Sentient creatures on Earth are familiar with the mostly undisputed history of the galaxy as documented in the Star Wars series by renowned galactic-historian George Lucas. After years of evil, authoritarian rule by the oppressive Emperor Palpatine, a rebel uprising spread across the galaxy, culminating in the legendary destruction of the Death Star (and Death Star II) — the Empire’s ultimate space station/moon-shaped-cruise-ship/world-destroying-laser. But many do not know that the Death Star’s downfall began long before the Battle of Yavin…
Leading up to that famed battle, rebel forces did everything they could to educate themselves on the various weaponry and equipment used by Empire forces — leading to the theft of three sets of Death Star designs (the actual number is still debated among galactic historians). This was certainly a key moment in the galactic war, but these designs would be useless if a weakness could not be found, a task that would prove much more troublesome than anyone expected…
General Jan Dodonna, in command of the battle plans, grew increasingly frustrated with the impenetrable battle station. He continued to simulate various scenarios to try and find a weakness in the design, all in vain. He then remembered an old colleague he had met years earlier while on vacation to a planet outside both the original Republic and the Empire — a planet called ‘Earth’.
Rumour has it that while on vacation, Jan met Dr. Jordan Kyriakidis, a prominent physicist who was working on a way to identify errors in complex machinery. They chatted over a QBrew and shared stories (Jordan was impressed with Jan’s inter-galactic travel, Jan with Jordan’s undying and confusing loyalty to the Toronto Maple Leafs) before Jan was called away as the Galactic Civil War heated up.
After wasting weeks in futile simulations trying to find a design flaw in the Death Star, General Dodonna decided to reach out to Kyriakidis to see how development was coming on his analysis engine. Luckily for the Alliance to Restore the Republic, Kyriakidis had made some great progress on his goal and had already succeeded in finding flaws in very complex designs. Kyriakidis berated Dodonna for his misguided attempts at using simulation on such a large-scale project, “Let’s start off with the fact that you have a fleet of 30 ships, consisting of X-wings and Y-wings and three unique weapons (laser cannons, proton topped launchers and ion cannons)” he began, “Now, the Death Star has a surface area of 45,238km2 and we can’t know for sure that one shot from any one weapon will do the trick. Assuming that the blast area of these weapons is about 2m wide, that means you would need to test every combination of the three weapons firing on every 2m wide area on the entire ship at a variety of angles. If we estimate how long each one of these simulations would take, with the fact that there are 30 separate ships we can put to use, the time required exceeds the age of the universe. (see graph below). Good thing you came to me, Jan.”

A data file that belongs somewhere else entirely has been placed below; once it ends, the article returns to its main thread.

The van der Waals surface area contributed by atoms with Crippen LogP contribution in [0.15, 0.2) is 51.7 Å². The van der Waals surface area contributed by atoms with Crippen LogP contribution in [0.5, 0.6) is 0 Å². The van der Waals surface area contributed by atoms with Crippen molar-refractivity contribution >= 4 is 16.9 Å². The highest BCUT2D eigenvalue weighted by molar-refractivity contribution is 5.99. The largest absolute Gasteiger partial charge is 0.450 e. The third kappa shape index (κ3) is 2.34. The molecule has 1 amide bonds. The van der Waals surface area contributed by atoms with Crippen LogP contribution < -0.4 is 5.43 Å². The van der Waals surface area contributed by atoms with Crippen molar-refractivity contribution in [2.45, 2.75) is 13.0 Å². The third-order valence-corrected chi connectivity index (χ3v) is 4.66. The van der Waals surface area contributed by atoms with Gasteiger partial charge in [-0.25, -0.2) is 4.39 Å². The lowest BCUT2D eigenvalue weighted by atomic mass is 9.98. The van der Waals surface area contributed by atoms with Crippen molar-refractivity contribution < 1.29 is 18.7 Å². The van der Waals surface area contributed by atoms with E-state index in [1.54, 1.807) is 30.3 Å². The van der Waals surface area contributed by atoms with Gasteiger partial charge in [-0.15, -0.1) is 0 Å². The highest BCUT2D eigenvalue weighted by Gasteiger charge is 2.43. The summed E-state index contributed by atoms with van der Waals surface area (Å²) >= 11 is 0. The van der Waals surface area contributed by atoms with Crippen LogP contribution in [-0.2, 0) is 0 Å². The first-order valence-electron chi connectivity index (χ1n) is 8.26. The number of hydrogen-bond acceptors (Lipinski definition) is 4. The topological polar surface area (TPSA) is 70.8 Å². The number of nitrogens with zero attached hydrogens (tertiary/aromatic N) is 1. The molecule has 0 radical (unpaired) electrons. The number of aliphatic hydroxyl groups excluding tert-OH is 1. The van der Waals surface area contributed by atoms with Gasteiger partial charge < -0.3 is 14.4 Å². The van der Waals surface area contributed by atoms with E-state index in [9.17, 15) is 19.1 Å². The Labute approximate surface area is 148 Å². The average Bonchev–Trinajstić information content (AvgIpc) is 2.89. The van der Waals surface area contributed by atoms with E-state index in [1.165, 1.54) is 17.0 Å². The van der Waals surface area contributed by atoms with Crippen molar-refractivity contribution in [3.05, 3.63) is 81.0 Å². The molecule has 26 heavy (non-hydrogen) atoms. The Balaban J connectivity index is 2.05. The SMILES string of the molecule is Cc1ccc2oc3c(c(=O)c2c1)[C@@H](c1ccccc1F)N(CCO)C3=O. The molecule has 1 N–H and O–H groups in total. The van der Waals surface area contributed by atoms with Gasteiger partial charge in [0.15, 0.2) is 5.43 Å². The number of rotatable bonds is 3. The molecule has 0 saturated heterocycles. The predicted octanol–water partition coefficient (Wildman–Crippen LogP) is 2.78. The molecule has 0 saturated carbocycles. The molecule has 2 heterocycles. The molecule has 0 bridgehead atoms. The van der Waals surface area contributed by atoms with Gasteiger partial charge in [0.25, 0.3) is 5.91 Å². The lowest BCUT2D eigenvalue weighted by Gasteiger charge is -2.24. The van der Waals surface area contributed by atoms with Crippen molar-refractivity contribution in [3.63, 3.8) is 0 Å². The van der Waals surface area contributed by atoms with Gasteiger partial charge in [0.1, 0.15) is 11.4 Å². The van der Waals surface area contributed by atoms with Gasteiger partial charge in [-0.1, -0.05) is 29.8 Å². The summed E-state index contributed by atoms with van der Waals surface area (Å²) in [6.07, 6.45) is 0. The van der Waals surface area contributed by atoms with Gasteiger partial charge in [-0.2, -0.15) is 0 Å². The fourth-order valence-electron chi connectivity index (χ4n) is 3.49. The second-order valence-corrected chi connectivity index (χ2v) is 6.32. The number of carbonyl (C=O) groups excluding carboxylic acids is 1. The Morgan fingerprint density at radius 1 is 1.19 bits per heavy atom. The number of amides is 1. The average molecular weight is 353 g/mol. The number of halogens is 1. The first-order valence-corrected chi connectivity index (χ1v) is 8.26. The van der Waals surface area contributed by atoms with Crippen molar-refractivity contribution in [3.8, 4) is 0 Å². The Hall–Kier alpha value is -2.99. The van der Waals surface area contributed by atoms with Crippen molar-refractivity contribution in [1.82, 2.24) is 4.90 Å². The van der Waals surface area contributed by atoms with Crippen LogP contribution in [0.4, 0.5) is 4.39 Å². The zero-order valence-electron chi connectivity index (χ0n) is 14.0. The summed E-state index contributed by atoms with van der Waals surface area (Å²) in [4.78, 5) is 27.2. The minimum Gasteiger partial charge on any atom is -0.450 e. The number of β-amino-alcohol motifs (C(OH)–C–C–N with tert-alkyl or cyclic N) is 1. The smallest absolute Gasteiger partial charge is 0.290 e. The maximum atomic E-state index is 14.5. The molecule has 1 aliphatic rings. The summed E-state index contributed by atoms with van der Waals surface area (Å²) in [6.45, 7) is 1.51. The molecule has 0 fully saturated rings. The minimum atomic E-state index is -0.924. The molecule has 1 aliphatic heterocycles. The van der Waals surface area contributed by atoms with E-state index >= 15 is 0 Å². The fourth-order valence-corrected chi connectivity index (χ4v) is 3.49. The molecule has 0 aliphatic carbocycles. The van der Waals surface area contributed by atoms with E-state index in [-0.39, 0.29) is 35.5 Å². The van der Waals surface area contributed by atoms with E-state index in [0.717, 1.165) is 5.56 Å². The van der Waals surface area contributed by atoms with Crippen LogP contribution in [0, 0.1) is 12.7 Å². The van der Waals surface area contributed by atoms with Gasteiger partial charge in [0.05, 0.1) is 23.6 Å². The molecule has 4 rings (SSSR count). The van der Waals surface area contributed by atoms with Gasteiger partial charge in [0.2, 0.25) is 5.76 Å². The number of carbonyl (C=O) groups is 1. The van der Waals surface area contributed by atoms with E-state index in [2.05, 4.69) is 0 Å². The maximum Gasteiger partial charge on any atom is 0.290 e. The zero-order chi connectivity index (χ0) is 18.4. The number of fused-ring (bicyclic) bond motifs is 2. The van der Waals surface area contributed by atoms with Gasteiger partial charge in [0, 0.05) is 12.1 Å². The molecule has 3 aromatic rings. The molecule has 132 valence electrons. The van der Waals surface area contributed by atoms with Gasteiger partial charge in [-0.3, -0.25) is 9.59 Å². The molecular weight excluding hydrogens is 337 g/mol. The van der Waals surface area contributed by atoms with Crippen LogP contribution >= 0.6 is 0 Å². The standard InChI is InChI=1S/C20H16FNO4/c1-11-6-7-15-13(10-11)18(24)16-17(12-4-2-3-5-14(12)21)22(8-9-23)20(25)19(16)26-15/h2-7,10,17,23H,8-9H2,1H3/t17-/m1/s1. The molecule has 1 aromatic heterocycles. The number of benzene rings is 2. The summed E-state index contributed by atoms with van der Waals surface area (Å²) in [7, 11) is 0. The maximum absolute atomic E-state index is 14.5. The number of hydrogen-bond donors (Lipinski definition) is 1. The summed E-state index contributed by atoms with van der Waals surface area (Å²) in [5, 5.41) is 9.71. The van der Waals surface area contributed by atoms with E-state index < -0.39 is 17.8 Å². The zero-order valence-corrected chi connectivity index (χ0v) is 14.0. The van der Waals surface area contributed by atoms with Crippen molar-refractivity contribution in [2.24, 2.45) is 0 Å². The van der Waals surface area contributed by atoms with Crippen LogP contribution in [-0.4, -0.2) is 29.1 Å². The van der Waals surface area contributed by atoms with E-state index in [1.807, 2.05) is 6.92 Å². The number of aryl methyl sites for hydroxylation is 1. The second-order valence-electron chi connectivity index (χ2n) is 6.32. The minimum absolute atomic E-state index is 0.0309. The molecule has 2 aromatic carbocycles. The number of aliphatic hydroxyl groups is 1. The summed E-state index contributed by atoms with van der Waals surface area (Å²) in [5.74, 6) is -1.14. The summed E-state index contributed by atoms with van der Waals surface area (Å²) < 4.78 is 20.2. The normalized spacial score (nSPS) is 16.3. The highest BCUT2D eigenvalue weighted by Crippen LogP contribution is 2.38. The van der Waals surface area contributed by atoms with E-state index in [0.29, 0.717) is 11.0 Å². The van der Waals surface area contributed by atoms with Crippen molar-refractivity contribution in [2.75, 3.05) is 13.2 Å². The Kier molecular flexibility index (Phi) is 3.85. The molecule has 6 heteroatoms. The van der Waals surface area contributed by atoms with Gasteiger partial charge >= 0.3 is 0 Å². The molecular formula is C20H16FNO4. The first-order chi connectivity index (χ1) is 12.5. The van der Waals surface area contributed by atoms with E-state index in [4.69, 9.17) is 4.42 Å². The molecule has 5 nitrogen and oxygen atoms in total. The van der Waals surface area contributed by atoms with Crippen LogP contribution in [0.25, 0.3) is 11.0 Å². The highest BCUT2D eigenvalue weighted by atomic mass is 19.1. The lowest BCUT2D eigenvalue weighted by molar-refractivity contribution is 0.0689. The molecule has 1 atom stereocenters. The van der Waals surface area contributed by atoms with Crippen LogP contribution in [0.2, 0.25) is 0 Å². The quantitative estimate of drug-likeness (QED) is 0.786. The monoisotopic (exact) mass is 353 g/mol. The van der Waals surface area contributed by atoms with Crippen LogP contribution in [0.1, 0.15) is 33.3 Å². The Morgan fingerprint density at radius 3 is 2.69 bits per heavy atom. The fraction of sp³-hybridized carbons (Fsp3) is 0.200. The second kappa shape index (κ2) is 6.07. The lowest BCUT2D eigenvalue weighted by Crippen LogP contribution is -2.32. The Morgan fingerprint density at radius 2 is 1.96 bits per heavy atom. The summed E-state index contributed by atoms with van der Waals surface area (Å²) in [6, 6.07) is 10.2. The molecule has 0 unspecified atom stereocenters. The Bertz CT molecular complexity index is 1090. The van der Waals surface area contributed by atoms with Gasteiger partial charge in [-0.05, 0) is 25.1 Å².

Had the Rebel Alliance relied on traditional brute force approaches, the likelihood of finding the key weakness to the Death Star before Yavin 4 was destroyed would have been negligible. Millions of lives would have been lost, and the Galactic Civil War would have played out very differently. Fortunately Dodonna’s interest in less-advanced systems led him to Earth and Kyriakidis, who’s goodwill and kind heart offered QVtrace to the Rebels Alliance for their cause. Conversely, if the Empire had gotten its hands on QVtrace, it would have found the single vulnerability in their grand plans and their engineers would have made the requisite changes, saving quadrillions of Imperial credits, druggats, and nova crystals (and probably avoiding a galactic economic collapse but that’s a different story).
Astonishingly, this “let’s close our eyes and fire our blasters”-simulation approach is still used by many Earth-based companies testing their advanced machinery which is not nearly as complicated as the Death Star but runs in to the same types of issues. In using this approach, today’s major manufacturers of the cool things that fly and impress us simply say “Well hey, let’s just simulate until we run out of time or money and if all looks good we’ll build a prototype and go from there.” This is the same as looking for a needle in a haystack by pulling out each piece of straw and just HOPING that they find the needle, running out resources or getting bored and saying “Well, there just must not be a needle!”. Conversely, Kyriakidis’ software works like a magnet just sucking the needle right out of the haystack. By converting the designs and functional requirements of the machine in to mathematical statements, QVtrace is able to identify any combinations of inputs and factors that could breach the requirements in one analysis.
The point is clear — standard brute force approaches for testing complex machines just can’t keep up anymore. They couldn’t a long, long time ago in a galaxy far, far away, and they can’t here on Earth. Simulation-based, and other standard approaches miss major flaws as designs become increasingly complex — great news for rebels taking down an evil Empire, bad news for today’s engineers. Fortunately, just as a small band of rebels started a galactic revolution, so to are a small, talented team of engineers, physicists and mathematicians in Halifax taking on this great challenge.
Trying to take down an evil empire? Have a complex design that you want to ensure has no unshielded thermal exhaust ports (or any other faults)?
ENDNOTE: If you’re wondering to yourself how the first Star Wars documentary on galactic history came out in 1977 but Kyriakidis didn’t form QRA until 2012, well that’s not something we can share right now, but keep your eyes peeled for future releases…